This Fighting Life 8: Author Frank Bill
This is the seventh in the This Fighting Life series by Underground Blogger DeLeon DeMicoli, whose column is insipred by NPR’s “This American Life.” It covers in long essay form fighters and those that train.
Here he profiles author Frank Bill.
Before author Frank Bill scribed GQ Magazine’s favorite book of 2011 “Crimes in Southern Indiana,” he was a youngster from Corydon, Indiana hopped up on late night “Kung Fu Theater” wishing one day to kick ass like the “Chinatown Kid” or the Poison Clan’s last pupil, Yan Tieh, in “Five Deadly Venoms.” Wasn’t until a chain-smoking black belt with a muscular physique named John King opened up a Tae Kwon Do school in town did young Frank get the opportunity to live out that dream.
“Mom roped me into it. First class was your feeler class, seeing if you liked it or not. I loved it and stayed in it from eleven ‘til I was about seventeen,” said Bill in a soft-spoken Midwest drawl. “Fourteen or fifteen is when I tested for my black belt.”
His family didn’t travel much. Had family throughout the Midwest he’d visit from time to time, but it didn’t have the same pizzazz kids gabbed about in class when they returned from Disney World, Sea World or Cedar Point. Opportunity to venture out of Corydon came when he competed in Tae Kwon Do tournaments. He’d carpool with training partners, crossing state lines to test his mettle. Sometimes he won, others he lost. Didn’t matter much. He was doing something he loved.
Junior year high school, Bill earned enough credits to enroll in the vocational program. Last semester of his senior year he was eligible for work release.
“I ended up taking a job on a lumberyard. I’d work part of the day and then the other part of the day was spent back at school. At the lumberyard is where I met my Chinese Kung Fu teacher.”
During lunch-breaks, Bill hung out with the “head yard dog,” fella named Moon. Wore thick Coke bottle glasses and looked like a miniature “Tank” Abbott minus the belly. He was a pugilist, fought Golden Gloves. Told Bill about a Yanni-looking dude that worked alongside them named Tony Wood. Rumor was he knew Black Tiger Kung Fu. “Supposed to be some bad shit,” said Moon. Only thing Master Wood didn’t have a school to teach his students in the conventional sense. Taught closed door Kung Fu, meaning he handpicked his students. Trained them at a park free of charge. Wasn’t about quantity, but quality (a concept that later played in Bill’s writing style). Wood was a traditionalist. Believed martial arts should be passed down to family or pupils that proved they were worthy of learning his style of martial arts just like how he was taught. Old school disciple-type shit like the flicks Bill watched as a kid.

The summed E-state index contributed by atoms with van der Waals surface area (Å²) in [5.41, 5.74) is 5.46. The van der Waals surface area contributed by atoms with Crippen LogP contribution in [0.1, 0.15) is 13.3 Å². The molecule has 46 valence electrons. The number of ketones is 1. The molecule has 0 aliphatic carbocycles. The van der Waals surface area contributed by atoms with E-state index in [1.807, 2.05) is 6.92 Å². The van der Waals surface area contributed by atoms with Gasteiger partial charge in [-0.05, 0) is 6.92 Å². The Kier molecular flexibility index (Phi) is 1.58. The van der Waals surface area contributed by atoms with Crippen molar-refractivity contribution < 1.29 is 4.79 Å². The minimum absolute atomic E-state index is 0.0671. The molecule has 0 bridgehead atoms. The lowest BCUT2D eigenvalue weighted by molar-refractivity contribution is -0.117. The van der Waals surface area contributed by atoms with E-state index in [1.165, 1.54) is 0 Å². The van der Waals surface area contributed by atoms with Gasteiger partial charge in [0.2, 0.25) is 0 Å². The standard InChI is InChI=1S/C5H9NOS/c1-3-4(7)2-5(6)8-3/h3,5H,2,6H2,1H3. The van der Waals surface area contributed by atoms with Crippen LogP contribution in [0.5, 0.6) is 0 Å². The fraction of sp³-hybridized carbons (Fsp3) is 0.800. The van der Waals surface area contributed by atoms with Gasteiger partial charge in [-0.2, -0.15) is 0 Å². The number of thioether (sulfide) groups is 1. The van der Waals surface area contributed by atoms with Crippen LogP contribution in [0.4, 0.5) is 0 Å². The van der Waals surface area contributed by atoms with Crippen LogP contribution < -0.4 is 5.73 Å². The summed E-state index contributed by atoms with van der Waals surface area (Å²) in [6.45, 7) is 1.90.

“You had to show you were working out when we trained. You’re a reflection of what he’s teaching.”
Bill studied under Wood for eight years. Learned most of Wood’s Kung Fu system. Then time came to teach classes on his own, pass down what he learned. Also test his skills against other systems. Learn from the likes of Jeet Kune Do, Wing Chun, Muay Thai, boxing and Jiu-jitsu. Not to mention seek out a Master, Wood always spoke highly of.
Grand Master Wing Lok “John” Ng studied a mixture of animal based Kung Fu systems at the Fukien temples and in secrecy during China’s cultural revolution (the Chinese Communist Party banned martial arts, seeing it as a religious practice and training ground for counter revolutionaries). Master Ng came to the states in the 1970s. Opened an academy in Lexington, Kentucky in 1981 where he taught several top ranked competitors including Master Frank Sexton, the last student and heir to the Ng family Golden Monkey System.